“It is unacceptable that a student on a university campus should have to resort to a court challenge to ensure they can enjoy the same freedoms as their peers on campus,” states Anastasia Pearse, Executive Director of National Campus Life Network, an organization dedicated to supporting post-secondary pro-life students, “It is disconcerting that campuses in our country are choosing to censor controversial issues rather than allow for open dialogue and debate.”

Currently, four other lawsuits initiated by pro-life student clubs are working their way through courts across the country. This is the highest number of lawsuits regarding campus free speech issues to be filed by pro-life clubs within a one-year period. The other universities include Ryerson University, the University of Toronto Mississauga, the University of Ontario Institute of Technology, and the University of Alberta.

“Abortion is an issue that personally affects women of the university age,” states Pearse, “we believe that women deserve to know everything about this procedure, even if the information makes people feel uncomfortable. Universities should not be afraid to accommodate opposing views on important and even controversial issues. With over 250 abortions occurring every day in Canada, this is a conversation that students ought to be having.”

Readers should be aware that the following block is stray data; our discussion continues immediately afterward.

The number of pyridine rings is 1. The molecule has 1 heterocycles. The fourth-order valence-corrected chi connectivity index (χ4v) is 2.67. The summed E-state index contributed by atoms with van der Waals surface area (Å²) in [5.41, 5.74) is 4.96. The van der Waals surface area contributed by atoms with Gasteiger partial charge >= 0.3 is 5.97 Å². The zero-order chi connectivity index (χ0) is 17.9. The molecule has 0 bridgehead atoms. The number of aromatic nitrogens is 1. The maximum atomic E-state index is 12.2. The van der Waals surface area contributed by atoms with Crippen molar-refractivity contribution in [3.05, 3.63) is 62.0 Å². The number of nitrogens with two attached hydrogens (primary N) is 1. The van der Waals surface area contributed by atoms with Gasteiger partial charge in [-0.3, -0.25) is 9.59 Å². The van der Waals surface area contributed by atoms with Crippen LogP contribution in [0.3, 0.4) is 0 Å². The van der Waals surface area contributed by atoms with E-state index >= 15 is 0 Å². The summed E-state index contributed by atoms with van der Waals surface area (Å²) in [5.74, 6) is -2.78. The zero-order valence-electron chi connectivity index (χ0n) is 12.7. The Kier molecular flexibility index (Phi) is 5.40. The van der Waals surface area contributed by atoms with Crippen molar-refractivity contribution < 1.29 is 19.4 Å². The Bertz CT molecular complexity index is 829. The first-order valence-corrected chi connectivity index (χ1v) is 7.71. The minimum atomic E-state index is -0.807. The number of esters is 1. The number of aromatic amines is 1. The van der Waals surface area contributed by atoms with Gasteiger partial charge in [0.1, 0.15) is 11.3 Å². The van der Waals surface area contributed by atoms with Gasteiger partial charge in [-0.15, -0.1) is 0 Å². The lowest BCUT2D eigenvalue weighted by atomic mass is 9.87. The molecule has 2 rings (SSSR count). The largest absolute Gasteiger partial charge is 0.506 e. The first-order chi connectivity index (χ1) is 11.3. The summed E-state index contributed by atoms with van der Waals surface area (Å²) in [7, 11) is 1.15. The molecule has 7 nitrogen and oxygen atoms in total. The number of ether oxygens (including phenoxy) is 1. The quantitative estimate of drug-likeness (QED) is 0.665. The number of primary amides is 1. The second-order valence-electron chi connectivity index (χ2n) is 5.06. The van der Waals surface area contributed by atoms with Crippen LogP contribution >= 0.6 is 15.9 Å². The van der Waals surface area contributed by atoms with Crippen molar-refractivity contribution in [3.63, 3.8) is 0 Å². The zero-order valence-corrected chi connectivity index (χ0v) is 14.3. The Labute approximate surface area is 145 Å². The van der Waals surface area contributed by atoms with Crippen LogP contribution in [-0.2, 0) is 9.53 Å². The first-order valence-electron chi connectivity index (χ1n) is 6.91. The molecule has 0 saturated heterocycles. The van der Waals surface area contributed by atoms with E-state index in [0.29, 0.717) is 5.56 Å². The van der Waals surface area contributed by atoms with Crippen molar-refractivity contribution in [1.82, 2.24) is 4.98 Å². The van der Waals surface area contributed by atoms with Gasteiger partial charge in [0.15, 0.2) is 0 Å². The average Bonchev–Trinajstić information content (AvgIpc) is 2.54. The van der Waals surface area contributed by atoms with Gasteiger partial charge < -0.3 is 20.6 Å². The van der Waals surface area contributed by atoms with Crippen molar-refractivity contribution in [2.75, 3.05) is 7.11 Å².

For further information:

Anastasia Pearse
Executive Director, National Campus Life Network
director@ncln.ca
604-365-3484

Catherine Dubois, Brandon University Students for Life
204-570-1710 or duboiscm52@brandonu.ca

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How many abortions in Canada?

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Every life matters

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Sharing from Youth Defence Ireland

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Majority of Canadians oppose forcing physicians and religious institutions to participate in euthanasia